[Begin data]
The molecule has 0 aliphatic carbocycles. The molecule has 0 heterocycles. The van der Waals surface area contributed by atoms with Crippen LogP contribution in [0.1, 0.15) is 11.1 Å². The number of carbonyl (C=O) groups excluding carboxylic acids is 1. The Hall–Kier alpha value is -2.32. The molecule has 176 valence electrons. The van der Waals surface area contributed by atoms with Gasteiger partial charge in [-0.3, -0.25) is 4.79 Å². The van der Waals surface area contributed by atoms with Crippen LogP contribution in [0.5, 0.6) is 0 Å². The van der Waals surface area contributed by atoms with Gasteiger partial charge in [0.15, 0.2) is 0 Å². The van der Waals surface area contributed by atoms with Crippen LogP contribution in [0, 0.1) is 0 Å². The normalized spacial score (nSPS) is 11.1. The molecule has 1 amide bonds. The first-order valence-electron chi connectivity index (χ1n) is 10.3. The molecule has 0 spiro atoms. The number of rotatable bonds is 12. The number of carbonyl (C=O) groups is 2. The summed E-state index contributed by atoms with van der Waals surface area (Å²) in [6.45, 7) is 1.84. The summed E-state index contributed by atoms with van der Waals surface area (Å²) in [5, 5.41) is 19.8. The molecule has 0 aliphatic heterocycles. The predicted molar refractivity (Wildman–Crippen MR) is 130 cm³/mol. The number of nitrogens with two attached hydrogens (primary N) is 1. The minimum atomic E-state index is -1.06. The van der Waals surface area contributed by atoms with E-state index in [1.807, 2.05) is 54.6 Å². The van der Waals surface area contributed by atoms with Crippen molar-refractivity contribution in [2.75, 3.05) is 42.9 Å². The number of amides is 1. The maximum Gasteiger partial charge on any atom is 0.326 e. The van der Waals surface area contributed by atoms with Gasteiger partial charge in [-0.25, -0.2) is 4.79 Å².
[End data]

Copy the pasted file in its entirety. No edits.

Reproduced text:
The molecule has 0 aliphatic carbocycles. The molecule has 0 heterocycles. The van der Waals surface area contributed by atoms with Crippen LogP contribution in [0.1, 0.15) is 11.1 Å². The number of carbonyl (C=O) groups excluding carboxylic acids is 1. The Hall–Kier alpha value is -2.32. The molecule has 176 valence electrons. The van der Waals surface area contributed by atoms with Gasteiger partial charge in [-0.3, -0.25) is 4.79 Å². The van der Waals surface area contributed by atoms with Crippen LogP contribution in [0.5, 0.6) is 0 Å². The van der Waals surface area contributed by atoms with Gasteiger partial charge in [0.15, 0.2) is 0 Å². The van der Waals surface area contributed by atoms with Crippen LogP contribution in [0, 0.1) is 0 Å². The normalized spacial score (nSPS) is 11.1. The molecule has 1 amide bonds. The first-order valence-electron chi connectivity index (χ1n) is 10.3. The molecule has 0 spiro atoms. The number of rotatable bonds is 12. The number of carbonyl (C=O) groups is 2. The summed E-state index contributed by atoms with van der Waals surface area (Å²) in [6.45, 7) is 1.84. The summed E-state index contributed by atoms with van der Waals surface area (Å²) in [5, 5.41) is 19.8. The molecule has 0 aliphatic heterocycles. The predicted molar refractivity (Wildman–Crippen MR) is 130 cm³/mol. The number of nitrogens with two attached hydrogens (primary N) is 1. The minimum atomic E-state index is -1.06. The van der Waals surface area contributed by atoms with E-state index in [1.807, 2.05) is 54.6 Å². The van der Waals surface area contributed by atoms with Crippen molar-refractivity contribution in [2.75, 3.05) is 42.9 Å². The number of amides is 1. The maximum Gasteiger partial charge on any atom is 0.326 e. The van der Waals surface area contributed by atoms with Gasteiger partial charge in [-0.25, -0.2) is 4.79 Å².